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Old 05-05-2006, 03:38 AM
 
Location: Johnson's Neck-O'Neil, FL
121 posts, read 715,504 times
Reputation: 163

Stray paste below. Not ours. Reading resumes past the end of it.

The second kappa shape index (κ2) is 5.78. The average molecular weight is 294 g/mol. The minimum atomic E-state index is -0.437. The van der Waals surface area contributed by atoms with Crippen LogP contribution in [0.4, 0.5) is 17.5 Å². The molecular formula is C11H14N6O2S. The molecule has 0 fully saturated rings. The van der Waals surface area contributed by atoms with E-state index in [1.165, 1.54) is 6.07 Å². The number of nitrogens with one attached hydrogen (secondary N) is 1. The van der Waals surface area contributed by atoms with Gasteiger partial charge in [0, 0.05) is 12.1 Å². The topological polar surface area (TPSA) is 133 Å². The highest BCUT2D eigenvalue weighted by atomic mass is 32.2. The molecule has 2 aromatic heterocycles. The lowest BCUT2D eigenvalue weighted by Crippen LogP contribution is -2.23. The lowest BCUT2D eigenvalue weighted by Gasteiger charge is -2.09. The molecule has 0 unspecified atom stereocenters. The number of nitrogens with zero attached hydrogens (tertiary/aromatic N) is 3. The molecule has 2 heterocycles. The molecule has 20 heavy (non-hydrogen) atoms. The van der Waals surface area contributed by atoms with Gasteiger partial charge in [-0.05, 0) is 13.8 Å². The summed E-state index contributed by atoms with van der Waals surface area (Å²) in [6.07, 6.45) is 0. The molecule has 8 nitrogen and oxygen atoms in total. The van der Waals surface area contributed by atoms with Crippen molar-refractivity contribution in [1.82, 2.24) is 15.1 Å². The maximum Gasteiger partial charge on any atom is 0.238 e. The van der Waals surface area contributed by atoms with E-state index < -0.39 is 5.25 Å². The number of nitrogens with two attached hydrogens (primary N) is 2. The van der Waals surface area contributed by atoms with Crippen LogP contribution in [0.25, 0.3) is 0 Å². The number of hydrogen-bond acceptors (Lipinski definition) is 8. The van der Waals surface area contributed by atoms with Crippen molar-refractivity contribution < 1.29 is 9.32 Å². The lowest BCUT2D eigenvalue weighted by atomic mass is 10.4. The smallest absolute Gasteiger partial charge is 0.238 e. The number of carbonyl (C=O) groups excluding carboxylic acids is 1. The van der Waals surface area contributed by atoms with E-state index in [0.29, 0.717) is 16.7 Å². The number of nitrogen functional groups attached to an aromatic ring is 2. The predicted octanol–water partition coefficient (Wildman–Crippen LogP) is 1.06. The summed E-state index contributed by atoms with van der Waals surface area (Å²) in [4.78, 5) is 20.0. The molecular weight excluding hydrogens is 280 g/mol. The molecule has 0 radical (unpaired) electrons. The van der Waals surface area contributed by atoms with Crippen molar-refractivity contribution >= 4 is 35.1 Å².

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There are a couple of economic factors that have made Florida attractive as a destination which are ending-- possibly permanently. First- cheap gas has meant that thousands flock to Florida yearly by car and this has fueled the predominant service economy in the state. Second, insurance companies have left or are in the process of leaving the state due to a significant uptick in hurricane damage probably brought on by a warming trend in the Atlantic/Gulf stream. Most of the population of Florida is located near its coasts and the windborne debris zone. Hence, the cost of construction and insuring construction in the state is rising significantly making it less attractive than other southern states with low construction costs unaffected by the Atlantic basin climate change (N. Georgia, Tennessee, and inland areas of the carolinas). What will this mean to Florida in the short-term? A lot of out-migration... since Florida has I believe the least rooted population in the country with the possible exception of southern California. A lowering economy will have a spiraling effect on the tax base and municipal services, making new development even less attractive. In the early 1970's the energy crisis led to an economic condition of "stag-flation": rising costs due in large part by energy costs coupled with a stagnating economy. Florida was severely hurt. Beachfront condo construction fell through almost overnight and there were a lot of half-built structures on or near the beach all over the state. I would not be surprised to see a return to this situation. The cost of gasoline is not going to go down. And finally, the Bush administration is owning up to global warming- but a bit late, methinks...